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A group case study interview is…stressful. There’s a time crunch. You are placed with team of strangers — who are all interviewing for the same role. And, on top of that, you need to create and deliver a solution to a proposed business plan with unanimous agreement. Think you can handle that?
Actually, you can.
How Does It Work?
This type of interview method tests your ability to work with a team, problem-solve, and think on your feet under rigid time constraints. It puts you in a mock business situation, like ones you will likely experience if hired by the company.
Recently, I went in for my first ever group interview. It was daunting. I was in a room with four other candidates who I had never met and we had a panel of interviewers watching us from across a conference table. They handed out folders containing a mock business case study to each of us. We were then given less than thirty minutes to reach a unanimous solution before presenting our deliverable to the panel for them to ask questions.
Its no secret that collaboration leads to innovation. Being able to challenge and bounce ideas off other individuals with their unique approaches is a recipe for transformation. Teamwork sparks creativity. It forces you to think outside of the box and consider new alternatives. However, when you’re collaborating with a group of other candidates in a case study interview, how do you demonstrate your competency without dominating the group? Or, how do you make sure your ideas are heard before time runs out?
The good news about this type of interview is that more than one candidate can be hired. While you should put your best foot forward, there is no “winner,” and oftentimes companies hire multiple interviewees. A group case study interview is unique in that everything included on your resume, from experience to leadership titles, is not going to determine your success. Your accomplishments may have landed you the interview, but now you have to impress the interviewers with your ability to deliver on the spot. Here are four tips I followed to secure a job offer:
1. Overcome the Fishbowl Effect
When I first sat down with my new group in the conference room I was overwhelmed and distracted. It seemed like we were in a fishbowl. Two interviewers watched our every move as if they were scientists studying us. Was I speaking too much? Did they agree with our ideas? Watching the panel write notes as we worked only seemed to add to the stress of the interview.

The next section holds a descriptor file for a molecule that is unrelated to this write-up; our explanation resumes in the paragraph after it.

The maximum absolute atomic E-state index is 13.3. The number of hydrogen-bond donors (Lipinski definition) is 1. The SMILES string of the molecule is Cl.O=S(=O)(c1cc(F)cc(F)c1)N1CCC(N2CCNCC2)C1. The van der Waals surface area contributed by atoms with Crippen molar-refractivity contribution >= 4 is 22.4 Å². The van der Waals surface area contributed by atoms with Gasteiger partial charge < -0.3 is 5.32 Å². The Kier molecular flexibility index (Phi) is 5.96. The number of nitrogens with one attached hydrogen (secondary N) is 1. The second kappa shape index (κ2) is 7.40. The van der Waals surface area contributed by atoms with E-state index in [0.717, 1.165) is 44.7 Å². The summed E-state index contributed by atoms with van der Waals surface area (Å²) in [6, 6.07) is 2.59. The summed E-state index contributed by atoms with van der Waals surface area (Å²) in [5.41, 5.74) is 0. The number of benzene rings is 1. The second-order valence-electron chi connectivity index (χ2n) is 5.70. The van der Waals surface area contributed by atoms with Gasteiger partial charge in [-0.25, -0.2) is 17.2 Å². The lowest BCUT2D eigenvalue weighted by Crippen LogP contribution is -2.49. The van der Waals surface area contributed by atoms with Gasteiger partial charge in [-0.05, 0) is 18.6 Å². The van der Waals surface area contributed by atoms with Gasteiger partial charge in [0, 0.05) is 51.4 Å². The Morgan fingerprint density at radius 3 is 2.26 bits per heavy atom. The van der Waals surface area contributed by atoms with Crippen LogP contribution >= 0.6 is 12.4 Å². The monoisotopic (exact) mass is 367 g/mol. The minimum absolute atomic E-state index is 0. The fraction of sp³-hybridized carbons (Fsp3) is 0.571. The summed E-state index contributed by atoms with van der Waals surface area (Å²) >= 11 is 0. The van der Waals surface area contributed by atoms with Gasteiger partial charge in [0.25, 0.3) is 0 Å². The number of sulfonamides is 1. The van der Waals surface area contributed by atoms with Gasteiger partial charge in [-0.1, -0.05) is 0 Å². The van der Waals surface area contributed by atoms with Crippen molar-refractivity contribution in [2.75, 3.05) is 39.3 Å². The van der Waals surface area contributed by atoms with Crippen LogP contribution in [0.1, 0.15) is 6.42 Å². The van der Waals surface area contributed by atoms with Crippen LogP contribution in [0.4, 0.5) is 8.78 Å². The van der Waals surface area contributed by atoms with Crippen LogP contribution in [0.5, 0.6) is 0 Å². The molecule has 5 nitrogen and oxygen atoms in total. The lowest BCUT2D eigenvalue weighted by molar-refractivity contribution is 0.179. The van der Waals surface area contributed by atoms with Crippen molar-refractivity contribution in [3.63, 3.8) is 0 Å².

Often while working through our case study, I would accidentally look over and make eye contact with one of the interviewers, causing me to lose my train of thought. However, during the working stage of the interview, the panel is simply observing you, so the sooner you ignore the interviewers the better. When I focused my attention on the team instead, I was able to forget about the panel in the room. If you don’t give the case study your full attention, you won’t be able to finish everything on time, which leads to my second point.
2. Keep Track of Time
Make sure you all understand the objectives. What is the panel asking you to deliver when time is up? Time will run out fast, so make sure that you keep an eye on the clock, or, better yet, have the group assign someone as the timekeeper. You do not want to reach the end of the allotted work time without completing every task. Not only will this hurt your chance at getting the job, but the team as a whole.
Try not to get caught up in the little things, knowing when to move on is half the battle. You cannot spend ten minutes talking about the first page of a five-page case study when you are only given half an hour of work time in total. You simply won’t finish on time.
If you have an idea, you should bring it up. The fact that you made it to this stage in the interview process means that you have something to contribute, and you need to show that here. This is your chance to prove yourself. However, this does not mean talking over or ignoring the input of another candidate in order to be heard.
Tip: If you notice a more introverted candidate not speaking up, bringing them into the discussion is a great way to stand out. This shows the interviewers that you are a team player who values the input of the entire group.
Plus, considering another perspective can strengthen your team’s suggested course of action, thus positioning the entire group in a favorable light.
4. Cohesion is Better than Perfection
Its an interview. This type of case study is not designed to lead you to one right answer. Realize that the panel is not looking for perfection, but testing your ability to work as a team to design and agree upon a course of action. Additionally, they are looking to see how you approach the problem. What factors are you considering? Are you weighing out the pros and cons?
Realistically, it is impossible to reach a unanimous decision on a perfect course of action in the short period allotted. Accepting this will allow you to move forward and ensure that you complete each objective required of you and that you do so as a team.
Your proposed solution is going to contain flaws, but talk through them with your team. Avoid “my way or the high way” attitudes. This will only end up reflecting poorly on you. You don’t want to be the one person disagreeing with the team because you aren’t willing to consider a new approach.
While working, pay attention to the team and focus on the objective, not on the interviewers.
Watch the clock and stay on track. Make sure you fully address each aspect of the study and complete every step.
Give everyone a chance to speak. Include quieter team members by asking for their opinion.
Work as a team, not as an individual.
This article was initially published on Medium.